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China blames non-member countries for ASEAN dispute

By Elizabeth Shim
China blames non-member countries for ASEAN dispute
ASEAN member countries and partners during a meeting at the United Nations in New York in 2010. In Kuala Lumpur on Wednesday, ASEAN ended a meeting of defense ministers without a closing statement. File Photo by Spencer Platt/Pool | License Photo

KUALA LUMPUR, Malaysia, Nov. 4 (UPI) -- A meeting of defense ministers from the 10 member nations of the Association of Southeast Asian Nations on Wednesday ended without a closing statement due to disagreements over China's land reclamation activities in the South China Sea.

Member countries that include Malaysia, Thailand, Indonesia and the Philippines could not agree on whether remarks about China's claims to disputed islands in the South China Sea should be included in the final statement, the BBC reported.

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U.S. officials who attended the meeting in Kuala Lumpur as an ASEAN partner said China had lobbied members for an omission, while criticizing "certain other countries" for meddling with regional Asia affairs.

On Wednesday, in response to the ASEAN outcome, Beijing's Defense Ministry held non-member countries responsible while not referring to the United States by name, South Korea's News 1 reported.

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"Through a joint statement, Malaysia and other countries had formed a consensus. But certain other countries, without consideration for the issues discussed during the meeting, tried to force the inclusion of statements not relevant to the dialogue," Beijing said.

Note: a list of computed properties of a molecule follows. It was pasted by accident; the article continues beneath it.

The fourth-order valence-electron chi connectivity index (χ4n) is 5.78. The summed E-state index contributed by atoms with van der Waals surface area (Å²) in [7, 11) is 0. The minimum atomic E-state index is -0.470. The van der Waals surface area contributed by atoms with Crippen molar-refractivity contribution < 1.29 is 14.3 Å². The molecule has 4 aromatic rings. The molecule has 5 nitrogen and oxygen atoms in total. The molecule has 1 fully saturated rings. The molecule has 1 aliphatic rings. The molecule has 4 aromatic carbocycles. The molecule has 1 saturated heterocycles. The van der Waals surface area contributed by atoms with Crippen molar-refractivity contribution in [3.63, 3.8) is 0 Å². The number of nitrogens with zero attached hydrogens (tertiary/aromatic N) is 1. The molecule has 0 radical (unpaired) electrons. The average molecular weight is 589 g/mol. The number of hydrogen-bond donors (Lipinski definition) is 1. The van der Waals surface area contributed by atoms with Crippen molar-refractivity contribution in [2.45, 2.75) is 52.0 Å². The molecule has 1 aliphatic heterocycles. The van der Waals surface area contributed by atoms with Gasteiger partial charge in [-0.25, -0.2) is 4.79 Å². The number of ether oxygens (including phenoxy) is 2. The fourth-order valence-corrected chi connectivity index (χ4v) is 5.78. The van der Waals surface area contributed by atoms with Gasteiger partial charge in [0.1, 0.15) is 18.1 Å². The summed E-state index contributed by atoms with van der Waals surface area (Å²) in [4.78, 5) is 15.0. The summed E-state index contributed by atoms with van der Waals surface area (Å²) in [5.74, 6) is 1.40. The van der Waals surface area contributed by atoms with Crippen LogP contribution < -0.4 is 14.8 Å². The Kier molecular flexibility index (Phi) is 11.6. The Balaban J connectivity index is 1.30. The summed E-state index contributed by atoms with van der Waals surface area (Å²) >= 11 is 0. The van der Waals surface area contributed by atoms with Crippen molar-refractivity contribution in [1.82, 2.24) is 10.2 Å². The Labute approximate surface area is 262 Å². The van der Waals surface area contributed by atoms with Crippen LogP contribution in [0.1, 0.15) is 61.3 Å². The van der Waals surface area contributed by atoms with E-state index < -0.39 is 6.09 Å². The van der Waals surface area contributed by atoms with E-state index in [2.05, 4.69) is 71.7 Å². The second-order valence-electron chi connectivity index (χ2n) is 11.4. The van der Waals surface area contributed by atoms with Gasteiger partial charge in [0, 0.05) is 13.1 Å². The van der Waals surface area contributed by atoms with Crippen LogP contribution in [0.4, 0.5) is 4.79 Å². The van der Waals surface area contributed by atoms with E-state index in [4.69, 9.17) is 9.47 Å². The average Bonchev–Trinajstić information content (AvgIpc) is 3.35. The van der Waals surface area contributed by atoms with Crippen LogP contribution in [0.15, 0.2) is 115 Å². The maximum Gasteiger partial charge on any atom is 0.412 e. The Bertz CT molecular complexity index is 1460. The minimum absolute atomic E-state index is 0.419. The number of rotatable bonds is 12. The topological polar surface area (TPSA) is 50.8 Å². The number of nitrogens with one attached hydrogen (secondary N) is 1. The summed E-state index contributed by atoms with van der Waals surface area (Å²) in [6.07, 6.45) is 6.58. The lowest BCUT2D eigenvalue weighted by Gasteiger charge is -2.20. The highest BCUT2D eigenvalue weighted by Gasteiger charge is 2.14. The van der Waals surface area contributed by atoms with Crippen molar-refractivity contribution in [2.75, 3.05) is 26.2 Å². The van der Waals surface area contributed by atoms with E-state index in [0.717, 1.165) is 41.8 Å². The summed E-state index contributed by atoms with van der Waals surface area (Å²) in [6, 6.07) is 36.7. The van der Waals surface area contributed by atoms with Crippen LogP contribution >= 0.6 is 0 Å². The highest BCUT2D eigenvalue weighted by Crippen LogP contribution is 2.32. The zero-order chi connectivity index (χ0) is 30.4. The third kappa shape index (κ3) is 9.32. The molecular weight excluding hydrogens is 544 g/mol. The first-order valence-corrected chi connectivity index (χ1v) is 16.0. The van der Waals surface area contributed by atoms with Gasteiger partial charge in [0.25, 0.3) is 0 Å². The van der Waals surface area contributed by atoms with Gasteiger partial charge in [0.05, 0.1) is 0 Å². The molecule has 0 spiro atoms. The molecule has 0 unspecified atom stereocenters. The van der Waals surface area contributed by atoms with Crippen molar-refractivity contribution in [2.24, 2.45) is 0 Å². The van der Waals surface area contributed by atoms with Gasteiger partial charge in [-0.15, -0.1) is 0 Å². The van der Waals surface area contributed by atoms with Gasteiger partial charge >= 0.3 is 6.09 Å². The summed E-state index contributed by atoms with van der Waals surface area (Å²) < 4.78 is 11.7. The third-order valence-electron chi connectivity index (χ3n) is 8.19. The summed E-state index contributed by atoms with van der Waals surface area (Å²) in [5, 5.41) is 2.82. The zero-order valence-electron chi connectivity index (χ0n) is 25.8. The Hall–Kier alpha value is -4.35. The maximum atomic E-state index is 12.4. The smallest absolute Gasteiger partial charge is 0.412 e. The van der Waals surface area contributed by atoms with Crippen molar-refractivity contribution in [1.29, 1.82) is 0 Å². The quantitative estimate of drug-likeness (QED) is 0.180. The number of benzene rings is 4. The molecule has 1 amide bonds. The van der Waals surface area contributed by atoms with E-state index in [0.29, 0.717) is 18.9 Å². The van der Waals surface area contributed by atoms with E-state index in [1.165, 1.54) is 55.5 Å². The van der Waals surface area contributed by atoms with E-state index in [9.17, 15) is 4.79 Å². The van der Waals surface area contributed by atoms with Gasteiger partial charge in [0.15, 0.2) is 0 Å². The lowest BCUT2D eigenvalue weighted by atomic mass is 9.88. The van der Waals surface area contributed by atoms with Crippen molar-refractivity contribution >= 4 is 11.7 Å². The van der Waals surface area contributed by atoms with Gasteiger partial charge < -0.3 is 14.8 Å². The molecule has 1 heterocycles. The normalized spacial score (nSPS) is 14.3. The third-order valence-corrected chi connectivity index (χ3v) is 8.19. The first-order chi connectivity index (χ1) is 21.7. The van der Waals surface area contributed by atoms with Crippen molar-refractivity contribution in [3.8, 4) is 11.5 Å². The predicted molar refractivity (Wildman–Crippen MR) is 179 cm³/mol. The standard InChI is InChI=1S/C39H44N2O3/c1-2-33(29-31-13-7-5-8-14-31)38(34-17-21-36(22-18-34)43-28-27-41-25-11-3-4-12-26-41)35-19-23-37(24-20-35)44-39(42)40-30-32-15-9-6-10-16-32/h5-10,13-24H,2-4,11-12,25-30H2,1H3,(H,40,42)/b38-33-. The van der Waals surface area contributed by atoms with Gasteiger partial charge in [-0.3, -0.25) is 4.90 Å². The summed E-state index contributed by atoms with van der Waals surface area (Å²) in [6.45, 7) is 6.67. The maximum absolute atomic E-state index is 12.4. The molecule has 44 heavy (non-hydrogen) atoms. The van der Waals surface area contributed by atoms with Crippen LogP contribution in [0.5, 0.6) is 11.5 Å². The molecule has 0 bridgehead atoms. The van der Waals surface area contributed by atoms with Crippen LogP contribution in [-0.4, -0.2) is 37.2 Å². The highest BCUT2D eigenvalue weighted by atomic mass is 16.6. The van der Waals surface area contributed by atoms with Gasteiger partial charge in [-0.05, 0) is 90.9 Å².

China also said the countries responsible for creating the dispute were acting in opposition to the principles of the expanded meeting of ASEAN defense ministers and "undermined the position of ASEAN and its leadership capacity."

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U.S. Defense Secretary Ashton Carter, who attended the meeting, is to travel on the USS Roosevelt through the South China Sea on Thursday. On Oct. 27, another U.S. Navy vessel sailed within a 12-mile radius of the China-claimed islands, escalating tensions.

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In September during his state visit to Washington, D.C., Chinese President Xi Jinping had said China maintains its sovereignty over territories in the South China Sea, where Beijing has been building airstrips over reclaimed reefs.

Xi had said the construction activity does not impact any country, and that China is not pursuing militarization of the islands and supports freedom of maritime navigation.

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